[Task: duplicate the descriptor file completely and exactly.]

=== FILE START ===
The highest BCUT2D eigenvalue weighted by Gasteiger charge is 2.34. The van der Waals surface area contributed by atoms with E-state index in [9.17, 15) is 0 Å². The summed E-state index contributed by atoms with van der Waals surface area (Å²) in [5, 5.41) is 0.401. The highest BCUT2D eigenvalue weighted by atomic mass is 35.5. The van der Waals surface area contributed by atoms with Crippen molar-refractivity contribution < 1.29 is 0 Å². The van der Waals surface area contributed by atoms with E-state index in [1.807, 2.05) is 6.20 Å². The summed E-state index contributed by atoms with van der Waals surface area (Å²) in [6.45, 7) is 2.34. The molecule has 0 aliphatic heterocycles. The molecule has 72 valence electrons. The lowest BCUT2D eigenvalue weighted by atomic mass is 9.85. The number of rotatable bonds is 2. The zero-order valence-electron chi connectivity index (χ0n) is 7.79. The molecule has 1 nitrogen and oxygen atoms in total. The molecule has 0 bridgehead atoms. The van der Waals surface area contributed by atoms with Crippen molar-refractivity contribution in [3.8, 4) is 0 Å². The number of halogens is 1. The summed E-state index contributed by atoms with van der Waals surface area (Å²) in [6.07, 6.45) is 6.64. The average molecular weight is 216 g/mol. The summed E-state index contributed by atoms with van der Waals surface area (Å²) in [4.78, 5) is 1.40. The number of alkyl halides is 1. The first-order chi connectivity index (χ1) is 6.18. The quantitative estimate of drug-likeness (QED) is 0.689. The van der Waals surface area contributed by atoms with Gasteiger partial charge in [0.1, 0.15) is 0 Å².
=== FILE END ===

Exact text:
The highest BCUT2D eigenvalue weighted by Gasteiger charge is 2.34. The van der Waals surface area contributed by atoms with E-state index in [9.17, 15) is 0 Å². The summed E-state index contributed by atoms with van der Waals surface area (Å²) in [5, 5.41) is 0.401. The highest BCUT2D eigenvalue weighted by atomic mass is 35.5. The van der Waals surface area contributed by atoms with Crippen molar-refractivity contribution < 1.29 is 0 Å². The van der Waals surface area contributed by atoms with E-state index in [1.807, 2.05) is 6.20 Å². The summed E-state index contributed by atoms with van der Waals surface area (Å²) in [6.45, 7) is 2.34. The molecule has 0 aliphatic heterocycles. The molecule has 72 valence electrons. The lowest BCUT2D eigenvalue weighted by atomic mass is 9.85. The number of rotatable bonds is 2. The zero-order valence-electron chi connectivity index (χ0n) is 7.79. The molecule has 1 nitrogen and oxygen atoms in total. The molecule has 0 bridgehead atoms. The van der Waals surface area contributed by atoms with Crippen molar-refractivity contribution in [3.8, 4) is 0 Å². The number of halogens is 1. The summed E-state index contributed by atoms with van der Waals surface area (Å²) in [6.07, 6.45) is 6.64. The average molecular weight is 216 g/mol. The summed E-state index contributed by atoms with van der Waals surface area (Å²) in [4.78, 5) is 1.40. The number of alkyl halides is 1. The first-order chi connectivity index (χ1) is 6.18. The quantitative estimate of drug-likeness (QED) is 0.689. The van der Waals surface area contributed by atoms with Gasteiger partial charge in [0.1, 0.15) is 0 Å².